A Small Town Near Auschwitz: Ordi­nary Nazis and the Holocaust

  • From the Publisher
April 23, 2012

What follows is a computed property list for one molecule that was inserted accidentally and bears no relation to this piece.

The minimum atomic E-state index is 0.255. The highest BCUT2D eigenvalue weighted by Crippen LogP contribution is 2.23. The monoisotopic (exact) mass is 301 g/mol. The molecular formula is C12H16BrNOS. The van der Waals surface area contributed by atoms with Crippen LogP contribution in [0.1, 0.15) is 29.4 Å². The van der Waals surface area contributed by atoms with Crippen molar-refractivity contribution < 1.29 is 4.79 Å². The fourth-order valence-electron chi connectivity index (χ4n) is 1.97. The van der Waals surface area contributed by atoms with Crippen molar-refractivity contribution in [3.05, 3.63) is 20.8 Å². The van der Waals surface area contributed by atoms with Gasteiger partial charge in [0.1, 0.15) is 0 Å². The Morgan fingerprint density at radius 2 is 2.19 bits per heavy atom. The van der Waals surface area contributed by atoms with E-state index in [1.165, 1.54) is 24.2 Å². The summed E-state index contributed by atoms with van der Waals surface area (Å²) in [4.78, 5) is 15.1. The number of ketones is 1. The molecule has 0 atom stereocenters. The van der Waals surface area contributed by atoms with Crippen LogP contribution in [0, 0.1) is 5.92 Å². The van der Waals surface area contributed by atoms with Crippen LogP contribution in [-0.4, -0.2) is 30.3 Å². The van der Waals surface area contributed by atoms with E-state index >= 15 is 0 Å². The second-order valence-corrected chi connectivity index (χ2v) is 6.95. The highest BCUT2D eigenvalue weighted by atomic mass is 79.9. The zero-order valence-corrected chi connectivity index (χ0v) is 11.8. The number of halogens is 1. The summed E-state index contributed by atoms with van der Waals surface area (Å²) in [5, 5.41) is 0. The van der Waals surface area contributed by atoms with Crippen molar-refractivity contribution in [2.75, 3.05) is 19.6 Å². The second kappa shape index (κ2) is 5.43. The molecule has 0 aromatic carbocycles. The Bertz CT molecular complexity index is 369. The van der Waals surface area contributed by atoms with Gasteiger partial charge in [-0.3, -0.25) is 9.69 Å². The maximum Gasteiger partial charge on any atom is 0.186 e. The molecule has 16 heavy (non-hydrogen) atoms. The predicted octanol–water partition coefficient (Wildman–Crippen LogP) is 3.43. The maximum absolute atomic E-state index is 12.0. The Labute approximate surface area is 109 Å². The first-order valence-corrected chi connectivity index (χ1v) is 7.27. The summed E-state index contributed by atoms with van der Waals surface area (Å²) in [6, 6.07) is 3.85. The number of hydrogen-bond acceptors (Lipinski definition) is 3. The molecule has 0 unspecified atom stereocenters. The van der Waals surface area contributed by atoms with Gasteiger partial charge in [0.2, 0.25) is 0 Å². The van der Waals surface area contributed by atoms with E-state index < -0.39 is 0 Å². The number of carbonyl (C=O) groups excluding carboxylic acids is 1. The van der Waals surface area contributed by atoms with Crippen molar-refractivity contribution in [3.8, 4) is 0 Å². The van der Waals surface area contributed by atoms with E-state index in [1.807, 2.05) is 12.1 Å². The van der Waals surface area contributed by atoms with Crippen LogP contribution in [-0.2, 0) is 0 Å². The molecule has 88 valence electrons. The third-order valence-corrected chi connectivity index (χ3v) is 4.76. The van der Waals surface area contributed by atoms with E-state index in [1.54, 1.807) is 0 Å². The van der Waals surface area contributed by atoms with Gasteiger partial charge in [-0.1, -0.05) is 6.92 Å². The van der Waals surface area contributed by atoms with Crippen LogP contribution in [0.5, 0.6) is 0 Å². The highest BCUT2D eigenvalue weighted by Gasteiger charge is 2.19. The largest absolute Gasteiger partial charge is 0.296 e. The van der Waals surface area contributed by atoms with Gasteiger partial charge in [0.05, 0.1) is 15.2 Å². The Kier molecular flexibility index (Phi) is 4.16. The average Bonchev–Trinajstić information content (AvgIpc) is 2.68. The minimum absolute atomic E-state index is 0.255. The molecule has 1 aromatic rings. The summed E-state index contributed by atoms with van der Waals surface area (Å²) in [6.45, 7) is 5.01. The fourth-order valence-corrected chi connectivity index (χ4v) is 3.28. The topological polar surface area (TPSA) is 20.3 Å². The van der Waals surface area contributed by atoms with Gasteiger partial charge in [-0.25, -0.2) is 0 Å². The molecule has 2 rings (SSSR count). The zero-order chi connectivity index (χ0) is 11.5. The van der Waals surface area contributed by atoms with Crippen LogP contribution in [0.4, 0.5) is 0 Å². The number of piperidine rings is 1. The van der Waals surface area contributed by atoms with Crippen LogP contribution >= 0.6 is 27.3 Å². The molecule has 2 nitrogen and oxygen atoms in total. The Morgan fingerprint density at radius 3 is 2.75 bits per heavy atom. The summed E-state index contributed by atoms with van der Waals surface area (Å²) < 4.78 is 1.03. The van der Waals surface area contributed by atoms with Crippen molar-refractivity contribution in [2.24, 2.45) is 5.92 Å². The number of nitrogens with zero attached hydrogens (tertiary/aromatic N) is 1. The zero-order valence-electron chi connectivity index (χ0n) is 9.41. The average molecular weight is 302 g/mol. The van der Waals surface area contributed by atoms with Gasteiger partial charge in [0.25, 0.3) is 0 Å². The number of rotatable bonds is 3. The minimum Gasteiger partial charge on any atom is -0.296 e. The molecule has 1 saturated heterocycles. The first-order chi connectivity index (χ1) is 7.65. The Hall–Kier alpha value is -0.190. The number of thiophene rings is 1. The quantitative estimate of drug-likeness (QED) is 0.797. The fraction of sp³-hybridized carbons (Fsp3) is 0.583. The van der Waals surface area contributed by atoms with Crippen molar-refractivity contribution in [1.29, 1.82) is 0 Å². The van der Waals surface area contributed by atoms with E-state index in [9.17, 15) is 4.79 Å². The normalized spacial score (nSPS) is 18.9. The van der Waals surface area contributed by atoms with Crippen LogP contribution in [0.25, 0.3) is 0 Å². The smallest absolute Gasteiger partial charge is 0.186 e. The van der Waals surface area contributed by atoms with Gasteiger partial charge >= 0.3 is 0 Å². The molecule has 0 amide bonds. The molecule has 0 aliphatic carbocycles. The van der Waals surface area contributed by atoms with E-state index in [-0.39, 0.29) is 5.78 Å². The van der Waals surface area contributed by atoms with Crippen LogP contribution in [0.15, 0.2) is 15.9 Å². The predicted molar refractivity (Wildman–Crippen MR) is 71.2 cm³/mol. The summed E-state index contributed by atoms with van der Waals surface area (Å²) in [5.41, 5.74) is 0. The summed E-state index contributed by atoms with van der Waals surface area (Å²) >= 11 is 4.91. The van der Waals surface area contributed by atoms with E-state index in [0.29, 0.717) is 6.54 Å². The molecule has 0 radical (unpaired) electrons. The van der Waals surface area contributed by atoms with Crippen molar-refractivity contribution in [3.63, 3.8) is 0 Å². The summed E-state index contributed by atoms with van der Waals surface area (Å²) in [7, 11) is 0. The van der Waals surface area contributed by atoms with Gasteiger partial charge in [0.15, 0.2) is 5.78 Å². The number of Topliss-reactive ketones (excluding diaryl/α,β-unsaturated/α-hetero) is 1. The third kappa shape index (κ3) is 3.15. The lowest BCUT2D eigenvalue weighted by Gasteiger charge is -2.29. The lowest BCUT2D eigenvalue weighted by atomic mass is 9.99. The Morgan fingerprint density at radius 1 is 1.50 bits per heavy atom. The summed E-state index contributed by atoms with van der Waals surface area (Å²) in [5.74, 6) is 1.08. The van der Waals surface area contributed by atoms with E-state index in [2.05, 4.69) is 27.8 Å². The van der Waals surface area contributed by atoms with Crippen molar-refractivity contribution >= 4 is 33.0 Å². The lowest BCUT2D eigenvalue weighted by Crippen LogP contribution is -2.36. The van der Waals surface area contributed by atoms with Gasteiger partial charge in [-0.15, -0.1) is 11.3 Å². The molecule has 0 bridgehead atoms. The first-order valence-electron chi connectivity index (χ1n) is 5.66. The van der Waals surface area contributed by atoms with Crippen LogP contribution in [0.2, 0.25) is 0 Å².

The Sile­sian town of Bedzin lies a mere twen­ty-five miles from Auschwitz; through the linked ghet­tos of Bedzin and its neigh­bour­ing town Sos­nowiec, some 85,000 Jews were sent to the gas cham­bers. The prin­ci­pal civil­ian admin­is­tra­tor of Bedzin, Udo Klausa, was respon­si­ble for imple­ment­ing Nazi poli­cies of stigma­ti­za­tion and ghet­toi­sa­tion in this area. Yet he lat­er claimed, like so many Ger­mans after the war, that he had known noth­ing about the gas cham­bers of Auschwitz. Using a wealth of per­son­al let­ters, mem­oirs, tes­ti­monies, inter­views and archival sources, Mary Ful­brook pieces togeth­er Klausa’s role in the unfold­ing degra­da­tion of the Jews. Explor­ing dif­fer­ent sides of the sto­ry, Ful­brook depicts the strug­gles for sur­vival and hero­ic attempts at resis­tance by Jews, and demon­strates the mur­der­ous con­se­quences of every­day racism, reveal­ing how the Holo­caust was facil­i­tat­ed by the actions of ordi­nary civil­ian func­tionar­ies. But this account is no ordi­nary his­tor­i­cal recon­struc­tion. For Klausa’s wife was a close school friend of Fulbrook’s own moth­er, who was a refugee from Nazi Ger­many. Ful­brook had no inkling of Klausa’s true role in the Third Reich until a few years ago, a dis­cov­ery that shocked her deeply and led direct­ly to this inescapably per­son­al pro­fes­sion­al history.

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